Kitchen Stewardship | A Baby Steps Approach to Balanced Nutrition

Cloth Wipes: DIY, Free, or Fancy?

May 10th, 2012 · 35 Comments · Green Living

Paper or plastic?

reusable wipes for cloth diapers

No, I’m not putting plastic on my baby’s bottom, but the question for grocery shoppers might as well be the question for young moms: Cloth or disposables?

Just as we used to be asked again and again at the grocery store, “Paper or plastic?” we now encounter the “disposable or reusable” question multiple times a day: when blowing our noses, wiping dirty fingers, cleaning up a spill, loading up those groceries, and of course, diapering a baby.

Even if you’ve already decided between cloth or ‘sposies for the diaper itself, there are still other parts to the elimination routine that need to be addressed.

When I diapered two babies with disposables, I used homemade baby wipes almost exclusively. Spending about $12/year on wipes instead of $12 every few months was a no-brainer for me, even at first when I wasn’t doing anything particularly “natural” with my wipes solution.

Now that we’ve been using cloth diapers for about 3 months, I’m still in this weird limbo between reusables and disposables as I settle into a routine. I usually have both on hand, which means I have a pretty good idea of which is easier.

Here’s my official opinion to help you make your decision: Use wipes that match your diapers.

Not to be fashionable, but to be practical.

If you have disposable diapers, it’s much easier just to make homemade baby wipes from paper towel. You’re not doing diaper laundry, so cloth wipes are a major burden on the cleaning end, even though they’re equally as little work on the prepping end.

Similarly, if you’re using cloth diapers, it’s easier to use cloth wipes. They just go in the wet bag along with the dirty diapers and through the wash without even thinking about it.
 
Cloth Diaper Guide
Click HERE for get the newest eBook on cloth diapering, “Confessions of a Cloth Diaper Convert!”

What Kind of Cloth Wipes are Best?

wipes for cloth diapers (5) (475x356)

As usual, I have plenty of opinions to share.

A few companies who participated in the massive cloth diaper review also sent some wipes, so I’ve tried cloth wipes from Babykicks, Kissaluvs, and Wooldins (all pictured above). They’re mostly made from nice organic materials, some of which are more absorbent and some of which are more cute. I also had a set from a small Etsy seller than I won years ago in a blog giveaway – they’ve been happily tending to stuffy noses after trying them once or twice on a baby’s bum and learning the “use wipes that match your diapers” lesson for the first time.

Wipes available for purchase have been one of two styles: made much like a baby washcloth, soft and supple, or nice and thick with two layers of fabric.

I don’t like any of them.

Cranky sounding, I know.

But let’s keep it simple.

wipes for cloth diapers (4) (475x356)

My favorite cloth wipes are an old T-shirt, cut into squares with pinking shears. Here’s why:

  • They don’t take up as much space in the wipes box as the rather bulky purchased wipes I have. Far, far less, which means we run out less often.
  • I can make them the size I’m comfortable with.
  • No sewing, no fraying.
  • I like thin – I’ve always opted for the thinnest baby washcloths for highchair cleanup, too, and I think it’s the same philosophy. Just as I want to be able to feel the peas jammed along the side of baby’s nose, I want to be sure I’m getting all the crevices where poo might hide, and I have trouble with bulky cloths that just seem to get in my way. When I first jumped into cloth diapering, I asked on Twitter and Facebook if people thought I could use an old T-shirt, and some thought I should sew them in 2 layers because they’re so thin. I left the sleeve doubled, and I don’t like it. Too bulky for someone who’s used to thin homemade wipes (and who would cut purchased wipes in half when she used to buy those, way back at the beginning of parenthood!).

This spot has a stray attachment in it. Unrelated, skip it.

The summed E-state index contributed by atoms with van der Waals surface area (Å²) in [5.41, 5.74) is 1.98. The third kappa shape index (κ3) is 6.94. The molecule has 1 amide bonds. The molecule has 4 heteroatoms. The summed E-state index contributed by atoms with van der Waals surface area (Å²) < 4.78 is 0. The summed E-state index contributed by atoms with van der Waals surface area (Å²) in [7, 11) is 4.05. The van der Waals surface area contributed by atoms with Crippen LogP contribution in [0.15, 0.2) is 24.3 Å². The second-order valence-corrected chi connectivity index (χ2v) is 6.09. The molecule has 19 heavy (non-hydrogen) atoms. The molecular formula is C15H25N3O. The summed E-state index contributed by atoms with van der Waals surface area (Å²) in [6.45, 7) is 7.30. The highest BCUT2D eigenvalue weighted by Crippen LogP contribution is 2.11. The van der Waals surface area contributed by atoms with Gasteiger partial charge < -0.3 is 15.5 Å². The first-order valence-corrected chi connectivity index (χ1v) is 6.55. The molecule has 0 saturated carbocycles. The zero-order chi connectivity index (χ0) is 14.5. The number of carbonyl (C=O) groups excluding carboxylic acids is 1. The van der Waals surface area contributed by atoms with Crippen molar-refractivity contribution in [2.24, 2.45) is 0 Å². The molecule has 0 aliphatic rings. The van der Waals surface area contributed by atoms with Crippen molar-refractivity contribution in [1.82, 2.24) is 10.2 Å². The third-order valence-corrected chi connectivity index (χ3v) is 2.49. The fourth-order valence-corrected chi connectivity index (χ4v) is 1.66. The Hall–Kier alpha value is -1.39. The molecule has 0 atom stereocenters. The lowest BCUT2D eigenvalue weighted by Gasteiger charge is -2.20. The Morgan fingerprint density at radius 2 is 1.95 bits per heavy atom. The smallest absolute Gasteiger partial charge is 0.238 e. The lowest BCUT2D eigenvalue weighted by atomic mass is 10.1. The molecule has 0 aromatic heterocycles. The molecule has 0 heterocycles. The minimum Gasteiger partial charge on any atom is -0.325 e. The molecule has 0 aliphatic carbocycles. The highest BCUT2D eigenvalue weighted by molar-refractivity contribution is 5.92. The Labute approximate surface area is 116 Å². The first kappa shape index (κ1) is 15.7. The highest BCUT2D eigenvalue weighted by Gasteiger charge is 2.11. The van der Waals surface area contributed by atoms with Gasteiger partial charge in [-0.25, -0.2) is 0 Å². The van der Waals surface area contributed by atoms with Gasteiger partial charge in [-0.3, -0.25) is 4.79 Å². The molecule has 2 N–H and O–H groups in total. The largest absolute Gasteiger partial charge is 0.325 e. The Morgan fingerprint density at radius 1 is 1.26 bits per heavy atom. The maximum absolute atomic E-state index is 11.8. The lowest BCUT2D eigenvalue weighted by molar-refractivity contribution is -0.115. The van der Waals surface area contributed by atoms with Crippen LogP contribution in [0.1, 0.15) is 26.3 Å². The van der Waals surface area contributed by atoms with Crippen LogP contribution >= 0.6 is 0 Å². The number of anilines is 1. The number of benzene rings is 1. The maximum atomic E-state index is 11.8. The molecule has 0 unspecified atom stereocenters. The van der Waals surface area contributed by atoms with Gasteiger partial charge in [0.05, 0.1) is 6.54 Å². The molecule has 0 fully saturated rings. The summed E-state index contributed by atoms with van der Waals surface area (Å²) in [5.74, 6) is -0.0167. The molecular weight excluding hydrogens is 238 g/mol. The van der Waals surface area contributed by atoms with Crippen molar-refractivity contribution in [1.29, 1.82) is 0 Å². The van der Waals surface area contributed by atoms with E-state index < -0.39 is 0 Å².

• No fuzzies. I don’t like when the soft velour or flannel wipes leave fuzzies on the rump that I then need to make another pass (or two or three) to clean up. Keep it simple; cotton T-shirts are soft enough (better than adult toilet paper, probably!).
  • FREE. Free! I can’t emphasize that enough. I know you have an old T-shirt around (or, for more softness, flannel shirt). I used ones that were personalized such that no one I might donate it to would really want to wear it anyway – so if you attended the Christian Leadership Institute in 1995 with me, thank you very much, your kind words written on my back are now gracing my baby’s bottom doing very important work.
  • If it stains…or smells badly…I don’t feel terribly about just pitching it in the trash. But actually, they go through the diaper laundry remarkably well.

If I were to buy wipes instead of DIY, I’d probably just grab some cheap baby washcloths. If organic material is really important to you (I prioritize stuff that touches skin for more than 30 seconds and still have a long way to go in that area), then you’ll love the sustainable options from all 3 companies mentioned above.

How Do you Make Cloth Wipes?

I make cloth wipes the same way I make homemade baby wipe s with paper towel.

  1. Boil water. (I haven’t thought to use my Berkey water, but I wonder if that too would help resist mildew?)
  2. Add some natural soap like castille soap or Shaklee Basic H.
  3. Add some white vinegar or tea tree oil for antibacterial properties and to help resist mold/mildew.
  4. Pour over wipes in a box.

Simple! Because cloth wipes take up so much more space than my disposable ones, they do run out faster, so I’ve taken to making extra solution and storing it in a bottle or jar near the changing table. Then I can just cram a few clean cloth wipes in there and pour the solution over top when I need a refill.

What About When You’re on the Go?

One part about cloth diapers that I’ve struggled with is that it’s harder to have a bunch of diapers in the diaper bag because of the bulk. Similarly, cloth wipes take up a lot of space, and I prefer to have a small wipes container so I don’t need a huge diaper bag.